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Right now, the interest rate on federal subsidized student loans is 3.4%, but if lawmakers don’t vote to extend the cap, it’ll jump to 6.8% after this year.
That this will increase the burden on college graduates paying off loan debt is a no-brainer, but one expert says it might help them in the long-run.
“Maybe the increase will cause students and their families to re-examine how much debt they are taking on,” says Joseph Orsolini of College Aid Planners. “Too many students are taking on too much debt.”
He’s got a point.
In a semi-annual report released today, the Consumer Financial Protection Bureau estimates students are holding a staggering $865 billion in loan debt. That total has increased by 57 per cent in the last decade, primarily due to college tuition and fee hikes.
The vast majority (90 per cent) of that debt comes from federal loans, which means raising the interest cap would leave few students unscathed.
“The trend since the government took over the student loan industry in 2010 has been to increase student borrowing costs. So I don’t hold much hope for avoiding an increase,” Orsolini says.
As he points out, lawmakers have already gotten rid of the old .5% rebate students received for paying loans on-time; eliminated subsidized graduate loans; and taken away the six-month loan interest deferral for new graduates.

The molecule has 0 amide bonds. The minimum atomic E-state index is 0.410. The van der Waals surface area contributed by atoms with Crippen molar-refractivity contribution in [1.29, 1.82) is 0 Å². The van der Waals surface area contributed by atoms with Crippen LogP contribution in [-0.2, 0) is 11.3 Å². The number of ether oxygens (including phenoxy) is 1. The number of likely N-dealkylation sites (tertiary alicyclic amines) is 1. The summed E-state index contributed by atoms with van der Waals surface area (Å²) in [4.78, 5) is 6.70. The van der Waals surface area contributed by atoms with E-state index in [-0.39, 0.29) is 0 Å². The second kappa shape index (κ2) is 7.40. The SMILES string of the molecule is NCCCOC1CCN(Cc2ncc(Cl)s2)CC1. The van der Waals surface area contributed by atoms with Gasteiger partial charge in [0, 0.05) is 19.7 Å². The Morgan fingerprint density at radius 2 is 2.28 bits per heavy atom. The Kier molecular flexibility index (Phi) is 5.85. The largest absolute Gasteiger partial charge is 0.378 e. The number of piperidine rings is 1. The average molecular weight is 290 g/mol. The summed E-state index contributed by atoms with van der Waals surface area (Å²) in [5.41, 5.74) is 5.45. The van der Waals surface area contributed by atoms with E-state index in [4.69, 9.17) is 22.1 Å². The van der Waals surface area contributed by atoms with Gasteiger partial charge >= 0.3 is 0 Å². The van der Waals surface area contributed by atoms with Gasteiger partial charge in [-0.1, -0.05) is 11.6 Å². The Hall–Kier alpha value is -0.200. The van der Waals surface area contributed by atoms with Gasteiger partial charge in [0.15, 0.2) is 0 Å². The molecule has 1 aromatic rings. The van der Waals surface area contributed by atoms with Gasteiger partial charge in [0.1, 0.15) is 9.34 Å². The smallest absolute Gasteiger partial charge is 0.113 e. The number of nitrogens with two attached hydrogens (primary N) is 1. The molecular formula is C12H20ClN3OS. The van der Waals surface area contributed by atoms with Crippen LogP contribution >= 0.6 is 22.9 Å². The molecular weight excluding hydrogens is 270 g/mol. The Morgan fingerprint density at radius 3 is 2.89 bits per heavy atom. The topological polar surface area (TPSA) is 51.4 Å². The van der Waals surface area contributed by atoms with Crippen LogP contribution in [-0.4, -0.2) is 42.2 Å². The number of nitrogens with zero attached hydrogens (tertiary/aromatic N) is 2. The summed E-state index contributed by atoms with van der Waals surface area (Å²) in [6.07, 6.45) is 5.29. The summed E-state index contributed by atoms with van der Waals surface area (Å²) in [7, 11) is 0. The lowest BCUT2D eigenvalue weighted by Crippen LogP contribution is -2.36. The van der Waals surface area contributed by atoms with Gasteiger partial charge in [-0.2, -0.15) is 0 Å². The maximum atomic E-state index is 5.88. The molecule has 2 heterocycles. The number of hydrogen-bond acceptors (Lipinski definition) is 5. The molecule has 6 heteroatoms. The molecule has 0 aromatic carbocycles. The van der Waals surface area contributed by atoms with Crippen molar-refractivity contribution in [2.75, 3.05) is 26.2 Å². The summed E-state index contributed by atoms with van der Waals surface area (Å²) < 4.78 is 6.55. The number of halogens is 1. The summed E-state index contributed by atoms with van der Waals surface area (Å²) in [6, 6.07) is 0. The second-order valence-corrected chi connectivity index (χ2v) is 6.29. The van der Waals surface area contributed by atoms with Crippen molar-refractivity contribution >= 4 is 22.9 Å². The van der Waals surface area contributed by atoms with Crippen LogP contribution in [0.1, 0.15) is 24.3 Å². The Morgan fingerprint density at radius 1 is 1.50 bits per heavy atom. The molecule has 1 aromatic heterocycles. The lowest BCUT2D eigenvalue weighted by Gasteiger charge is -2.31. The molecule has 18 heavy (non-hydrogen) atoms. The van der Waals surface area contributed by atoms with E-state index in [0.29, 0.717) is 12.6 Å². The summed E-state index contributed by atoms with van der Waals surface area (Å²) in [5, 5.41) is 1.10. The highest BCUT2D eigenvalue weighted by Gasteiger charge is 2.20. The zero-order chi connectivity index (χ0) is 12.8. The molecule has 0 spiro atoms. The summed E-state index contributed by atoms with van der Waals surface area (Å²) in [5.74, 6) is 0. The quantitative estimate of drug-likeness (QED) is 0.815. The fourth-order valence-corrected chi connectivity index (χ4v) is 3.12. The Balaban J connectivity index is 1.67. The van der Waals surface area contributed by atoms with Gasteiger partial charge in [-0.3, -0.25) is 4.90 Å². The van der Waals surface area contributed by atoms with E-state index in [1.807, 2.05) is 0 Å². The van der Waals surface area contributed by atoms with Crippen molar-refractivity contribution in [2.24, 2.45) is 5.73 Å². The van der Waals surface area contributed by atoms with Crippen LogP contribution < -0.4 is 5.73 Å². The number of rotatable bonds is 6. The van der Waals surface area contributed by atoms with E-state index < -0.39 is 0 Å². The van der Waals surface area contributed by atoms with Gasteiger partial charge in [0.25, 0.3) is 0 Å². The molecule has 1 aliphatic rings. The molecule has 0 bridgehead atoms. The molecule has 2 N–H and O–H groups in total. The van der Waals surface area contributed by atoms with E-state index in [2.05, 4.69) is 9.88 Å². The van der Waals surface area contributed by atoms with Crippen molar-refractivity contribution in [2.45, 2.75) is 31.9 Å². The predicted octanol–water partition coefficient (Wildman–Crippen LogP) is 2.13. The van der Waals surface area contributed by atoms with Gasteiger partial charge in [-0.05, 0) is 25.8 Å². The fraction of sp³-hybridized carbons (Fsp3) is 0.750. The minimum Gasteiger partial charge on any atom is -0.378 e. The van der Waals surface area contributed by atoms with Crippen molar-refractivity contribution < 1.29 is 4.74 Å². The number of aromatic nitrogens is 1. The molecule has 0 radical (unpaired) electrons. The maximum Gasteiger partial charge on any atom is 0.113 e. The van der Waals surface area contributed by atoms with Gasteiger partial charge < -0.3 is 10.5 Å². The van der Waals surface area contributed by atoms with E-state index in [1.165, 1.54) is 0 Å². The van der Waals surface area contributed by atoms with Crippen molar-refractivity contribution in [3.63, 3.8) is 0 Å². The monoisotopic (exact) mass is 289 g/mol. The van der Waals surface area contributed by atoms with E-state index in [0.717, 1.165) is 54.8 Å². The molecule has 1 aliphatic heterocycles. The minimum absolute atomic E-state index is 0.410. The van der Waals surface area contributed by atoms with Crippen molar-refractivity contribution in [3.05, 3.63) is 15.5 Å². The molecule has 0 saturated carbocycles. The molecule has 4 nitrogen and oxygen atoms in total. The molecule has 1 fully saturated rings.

Even so, Mark Kantrowitz of FinAid.org said the changes shouldn’t deter students from applying for federal loans–especially if they’re flirting around with private lenders.
“Federal loans are still going to be less expense (than private loans),” he told Your Money last year. “Always borrow from federal loans first. They’re cheaper in the long run and they have more flexible repayment terms.”
While federal loans have a fixed interest rates, private lenders tend to offer low introductory rates and then jack up the interest over the lifetime of the loan. That’s part of the fine print many students miss, which can lead to massive piles of debt after they’ve graduated.
Says Orsolini: “Heavy student loan indebtedness changes your path in life. It affects career choices, delays getting married and having children, and worst of all, forces graduates back into their parents home.”
See just how bad it can get. Read 9 horror stories from students rocked by private loan debt >